Botanica Restaurant and Gin Bar

Slow down and savor the French way at a restaurant that makes dining an occasion again

Natalee Stimpson serves an Empress gin and tonic.

Botanica Gin Bar and Restaurant is special. It’s a French jewel box of a restaurant in Portsmouth’s West End neighborhood where you can steal a special moment for yourself.

Botanica opened this year when a small, street-level space became available in a revitalized mill building on Brewery Lane. Created by local chef and owner Brendan Vesey, the intimate space offers many delights, and is beautifully lit with calming tones, white-washed brick and tempered light globes, conjuring the atmosphere of a romantic movie scene in 1920s Paris. You’re welcomed to a time when going out to eat was an occasion.

“I like to think about when our grandparents’ generation went to dinner. They didn’t go as often, so it was a special occasion in itself,” says Vesey. “I want all of our guests to feel like they are part of a celebration, even if it’s just to celebrate the end of a workday alone. You don’t have to dress up, but if you do, you won’t feel out of place.”

The experience

Gin-cured salmon tartare with juniper crackers

I was greeted like a long-lost friend, and my water glass was never below half-full. The attentive staff checked in at the right frequency so that I felt cared about, but not under surveillance.

Part of the enjoyment of a meal at Botanica is the guidance Vesey gives by minimizing choices and offering only enduring classics, focusing on quality and consistency over range.

I sat at the bar. The restaurant is small, but doesn’t feel cramped — more cozy and intimate. A group of women across the room propped their elbows on the table, and delighted in thinly sliced toasted baguette served with homemade spreads of smoked trout, duck liver mousse and olive tapenade. They ordered cocktails and seemed to enjoy their pre-appetizer appetizer, or accompaniment, which is a rare section to find on a menu. The selection of homemade spreads would work well beside an entrée, or to pair with drinks during a lazy cocktail hour.

I emulated the women, but opted for a small bite of agnolotti, a handmade pasta stuffed with corn and topped with Parmesan crisps, while I considered my cocktail options.

What’s so special about gin?

“Our craft cocktail bar is constrained by space. We wanted to have a deep selection of one spirit and take it seriously. When I think of cocktails, a gin drink is a neat synergy of its parts,” says Vesey.

The bartender will weave you through a wealth of gin flavor profiles: herbal, floral, spruce, citrus, spicy and crisp.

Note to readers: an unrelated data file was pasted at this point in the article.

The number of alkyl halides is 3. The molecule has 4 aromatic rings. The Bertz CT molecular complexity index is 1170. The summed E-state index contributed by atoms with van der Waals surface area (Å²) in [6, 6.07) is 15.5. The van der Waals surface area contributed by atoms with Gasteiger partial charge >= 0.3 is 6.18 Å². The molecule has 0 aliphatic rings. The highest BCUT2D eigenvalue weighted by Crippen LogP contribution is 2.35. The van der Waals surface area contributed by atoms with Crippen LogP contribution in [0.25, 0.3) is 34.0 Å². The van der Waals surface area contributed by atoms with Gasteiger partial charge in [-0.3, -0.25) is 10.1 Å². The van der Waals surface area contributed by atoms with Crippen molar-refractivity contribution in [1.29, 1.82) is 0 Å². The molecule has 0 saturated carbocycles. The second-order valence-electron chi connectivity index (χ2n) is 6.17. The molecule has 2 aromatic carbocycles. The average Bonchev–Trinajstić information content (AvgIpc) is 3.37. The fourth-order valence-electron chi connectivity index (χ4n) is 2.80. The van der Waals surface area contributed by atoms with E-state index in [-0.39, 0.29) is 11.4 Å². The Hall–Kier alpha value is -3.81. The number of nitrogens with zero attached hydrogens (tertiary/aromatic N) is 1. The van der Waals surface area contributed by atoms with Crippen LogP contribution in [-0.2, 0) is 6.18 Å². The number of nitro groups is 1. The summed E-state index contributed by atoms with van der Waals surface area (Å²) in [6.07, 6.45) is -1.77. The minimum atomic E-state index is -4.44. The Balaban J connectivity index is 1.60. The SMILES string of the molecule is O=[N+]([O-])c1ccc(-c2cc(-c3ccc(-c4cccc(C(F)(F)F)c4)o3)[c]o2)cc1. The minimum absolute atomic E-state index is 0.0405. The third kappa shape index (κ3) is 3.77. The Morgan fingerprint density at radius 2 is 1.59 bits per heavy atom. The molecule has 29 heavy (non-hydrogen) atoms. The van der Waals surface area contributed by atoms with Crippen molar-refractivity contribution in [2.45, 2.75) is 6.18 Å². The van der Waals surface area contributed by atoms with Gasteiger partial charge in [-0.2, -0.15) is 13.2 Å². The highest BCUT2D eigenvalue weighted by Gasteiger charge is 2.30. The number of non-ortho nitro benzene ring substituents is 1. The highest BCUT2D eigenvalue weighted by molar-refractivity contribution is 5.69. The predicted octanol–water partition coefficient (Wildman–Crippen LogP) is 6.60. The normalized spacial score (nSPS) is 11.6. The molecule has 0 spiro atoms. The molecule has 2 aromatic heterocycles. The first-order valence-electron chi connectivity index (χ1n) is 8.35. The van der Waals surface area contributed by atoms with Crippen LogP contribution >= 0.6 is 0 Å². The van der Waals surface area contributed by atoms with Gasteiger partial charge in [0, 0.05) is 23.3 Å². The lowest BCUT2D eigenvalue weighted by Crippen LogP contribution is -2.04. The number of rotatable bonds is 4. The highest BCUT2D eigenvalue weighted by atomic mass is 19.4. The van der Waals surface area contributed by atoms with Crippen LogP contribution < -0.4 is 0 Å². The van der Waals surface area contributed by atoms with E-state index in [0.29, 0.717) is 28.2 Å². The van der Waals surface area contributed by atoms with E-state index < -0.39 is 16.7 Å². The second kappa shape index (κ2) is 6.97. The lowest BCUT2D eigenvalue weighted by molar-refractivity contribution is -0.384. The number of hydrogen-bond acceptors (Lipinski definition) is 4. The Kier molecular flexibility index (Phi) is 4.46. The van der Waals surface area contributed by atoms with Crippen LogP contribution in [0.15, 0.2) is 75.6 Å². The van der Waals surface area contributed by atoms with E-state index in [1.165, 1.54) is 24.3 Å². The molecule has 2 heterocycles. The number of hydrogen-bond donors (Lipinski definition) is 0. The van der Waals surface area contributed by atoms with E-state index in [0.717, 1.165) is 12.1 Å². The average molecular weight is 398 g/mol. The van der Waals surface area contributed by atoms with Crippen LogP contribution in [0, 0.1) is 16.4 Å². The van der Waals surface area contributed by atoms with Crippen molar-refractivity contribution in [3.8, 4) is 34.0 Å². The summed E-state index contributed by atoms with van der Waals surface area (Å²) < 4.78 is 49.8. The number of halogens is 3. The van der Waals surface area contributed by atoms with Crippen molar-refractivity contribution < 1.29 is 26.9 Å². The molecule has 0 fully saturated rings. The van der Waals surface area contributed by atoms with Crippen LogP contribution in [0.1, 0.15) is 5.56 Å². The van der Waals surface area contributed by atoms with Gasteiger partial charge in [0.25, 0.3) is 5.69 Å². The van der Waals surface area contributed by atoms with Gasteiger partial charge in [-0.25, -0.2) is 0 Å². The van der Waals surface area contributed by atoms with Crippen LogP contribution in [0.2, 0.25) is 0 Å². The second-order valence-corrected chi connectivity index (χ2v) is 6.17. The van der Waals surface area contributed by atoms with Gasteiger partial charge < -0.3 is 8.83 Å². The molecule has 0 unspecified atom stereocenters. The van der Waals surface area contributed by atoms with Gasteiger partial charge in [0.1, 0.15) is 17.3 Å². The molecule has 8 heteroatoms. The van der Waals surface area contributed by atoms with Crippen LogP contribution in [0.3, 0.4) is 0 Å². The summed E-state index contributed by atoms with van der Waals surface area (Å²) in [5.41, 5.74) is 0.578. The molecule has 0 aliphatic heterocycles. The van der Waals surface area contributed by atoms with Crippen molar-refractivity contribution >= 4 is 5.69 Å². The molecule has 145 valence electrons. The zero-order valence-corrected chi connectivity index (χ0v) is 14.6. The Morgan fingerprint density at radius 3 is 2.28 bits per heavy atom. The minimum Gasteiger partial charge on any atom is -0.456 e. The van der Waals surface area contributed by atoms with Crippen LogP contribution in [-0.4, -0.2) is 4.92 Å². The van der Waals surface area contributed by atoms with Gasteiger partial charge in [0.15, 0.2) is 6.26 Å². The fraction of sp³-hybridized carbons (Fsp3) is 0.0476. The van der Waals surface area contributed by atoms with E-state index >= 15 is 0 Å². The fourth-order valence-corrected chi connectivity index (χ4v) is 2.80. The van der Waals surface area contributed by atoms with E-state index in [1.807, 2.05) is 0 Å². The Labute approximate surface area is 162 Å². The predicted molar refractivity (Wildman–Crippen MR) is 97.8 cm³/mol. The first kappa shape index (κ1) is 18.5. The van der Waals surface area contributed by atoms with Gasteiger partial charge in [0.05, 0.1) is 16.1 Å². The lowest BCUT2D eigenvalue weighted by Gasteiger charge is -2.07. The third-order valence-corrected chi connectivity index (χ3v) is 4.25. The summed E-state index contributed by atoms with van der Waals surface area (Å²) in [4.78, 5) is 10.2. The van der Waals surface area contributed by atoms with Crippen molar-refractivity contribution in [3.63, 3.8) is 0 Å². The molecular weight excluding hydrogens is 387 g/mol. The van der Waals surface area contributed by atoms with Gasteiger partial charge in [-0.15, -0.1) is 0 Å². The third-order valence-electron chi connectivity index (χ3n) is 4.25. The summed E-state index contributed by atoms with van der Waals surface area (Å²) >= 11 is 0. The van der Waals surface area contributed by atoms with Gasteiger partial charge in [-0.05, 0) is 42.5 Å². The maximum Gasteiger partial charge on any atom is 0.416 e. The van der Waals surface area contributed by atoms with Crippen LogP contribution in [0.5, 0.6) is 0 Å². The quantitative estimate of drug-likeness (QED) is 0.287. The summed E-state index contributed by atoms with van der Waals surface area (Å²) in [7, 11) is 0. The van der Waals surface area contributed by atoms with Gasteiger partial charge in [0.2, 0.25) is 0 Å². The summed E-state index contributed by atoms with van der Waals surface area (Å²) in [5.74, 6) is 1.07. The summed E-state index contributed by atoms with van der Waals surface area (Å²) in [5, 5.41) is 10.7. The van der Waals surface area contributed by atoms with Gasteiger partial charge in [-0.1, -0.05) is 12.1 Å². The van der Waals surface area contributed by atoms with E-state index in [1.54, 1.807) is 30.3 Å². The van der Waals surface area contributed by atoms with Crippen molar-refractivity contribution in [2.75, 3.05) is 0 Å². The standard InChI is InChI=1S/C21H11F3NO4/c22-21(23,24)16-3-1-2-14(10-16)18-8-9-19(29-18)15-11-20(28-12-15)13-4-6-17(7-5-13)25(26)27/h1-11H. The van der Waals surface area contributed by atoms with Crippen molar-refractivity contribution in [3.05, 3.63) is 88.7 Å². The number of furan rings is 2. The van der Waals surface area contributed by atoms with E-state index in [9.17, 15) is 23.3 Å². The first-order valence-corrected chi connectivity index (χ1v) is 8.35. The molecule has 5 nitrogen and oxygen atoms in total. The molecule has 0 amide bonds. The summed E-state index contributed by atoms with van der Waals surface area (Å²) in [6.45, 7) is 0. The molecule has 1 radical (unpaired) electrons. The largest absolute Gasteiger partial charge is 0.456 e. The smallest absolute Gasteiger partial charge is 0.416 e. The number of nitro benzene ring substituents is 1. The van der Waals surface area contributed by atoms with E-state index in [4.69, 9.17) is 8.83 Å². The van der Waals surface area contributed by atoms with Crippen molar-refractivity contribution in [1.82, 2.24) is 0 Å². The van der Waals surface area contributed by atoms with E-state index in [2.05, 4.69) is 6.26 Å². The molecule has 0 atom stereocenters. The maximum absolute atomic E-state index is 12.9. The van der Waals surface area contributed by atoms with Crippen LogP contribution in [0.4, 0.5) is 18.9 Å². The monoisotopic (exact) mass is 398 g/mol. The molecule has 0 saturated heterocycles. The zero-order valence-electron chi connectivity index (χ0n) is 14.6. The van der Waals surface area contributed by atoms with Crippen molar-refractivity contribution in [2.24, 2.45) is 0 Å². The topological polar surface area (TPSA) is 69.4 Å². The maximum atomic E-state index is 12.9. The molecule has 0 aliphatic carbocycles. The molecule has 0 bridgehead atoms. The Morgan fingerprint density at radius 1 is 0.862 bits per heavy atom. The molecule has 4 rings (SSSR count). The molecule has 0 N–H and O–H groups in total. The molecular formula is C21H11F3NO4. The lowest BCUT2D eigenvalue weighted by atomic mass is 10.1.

“We take a classic cocktail, say ‘The Last Word,’” says Vesey of a 1920s citrus and gin beverage. His bartender pours it with New Wave Gin, which is “herby to knock down the sweetness,” says Vesey. The drink is delicious, and decidedly well-balanced.

A new gin drinker might go straight for the increasingly popular cocktail the Negroni, but might also be encouraged to stray outside their go-tos and to try something new.

Duck is a very French protein

To see three duck dishes on the menu is an indicator of a chef who knows the delights of waterfowl, where to source the birds, and how to break them down into a variety of dishes like duck liver mousse, duck meatballs and duck confit. It makes you wonder who’s behind those swinging doors.

“When I’m cooking, time slows down. It’s a beautiful thing to be cooking. When a plate is finished, you just know,” says Vesey. “I don’t need to invent a new cuisine. I like craft and technique, and to do it again and again and again, to see how good I can make it.”

Duck confit with French gnocchi, leeks and red wine jus

On his recommendation, I ordered the confit. The duck’s brown, crisp skin and buttery leg meat were delicious. The tender rings of leek bathed in red wine jus and French gnocchi topped the whole meal off perfectly.

I didn’t order the fried pork cutlet, but I’m told by the bartender it should be a priority on return.

Chef de Cuisine Christopher Cherim puts the finishing touches on the Enna Chocolate (of Epping) soufflé with vanilla crème Anglaise.

Share the desserts

I made my way slowly to dessert, choosing the cardamom crème brûlée with blueberries and lemon zest. The dish gently unfolded, with the finish of lemon brightening the cardamom in the custard. I wanted to go back in time and tweak every vanilla or caramel crème brûlée I’d ever had.

The woman next to me said that for the last four months she’d been trying to find the time to get to Botanica so she could share the crème brûlée with her husband. When the dessert came, she let him take the first crack at its sugary shell. “This is why I married you,” he laughed. “You always find the best snacks.”

Plan a visit

As a chef who focuses on the restorative magic of a great dining experience, Vesey wants people to leave feeling better than they did when they arrived. “Everyone that comes in is a friend we haven’t met yet,” he says.

Try Botanica to remind yourself that dining is an experience, not a habit nor a task. Return for the consistency offered by a dedicated chef and staff who are working together to make each meal better than the last.

Categories: Restaurant Reviews

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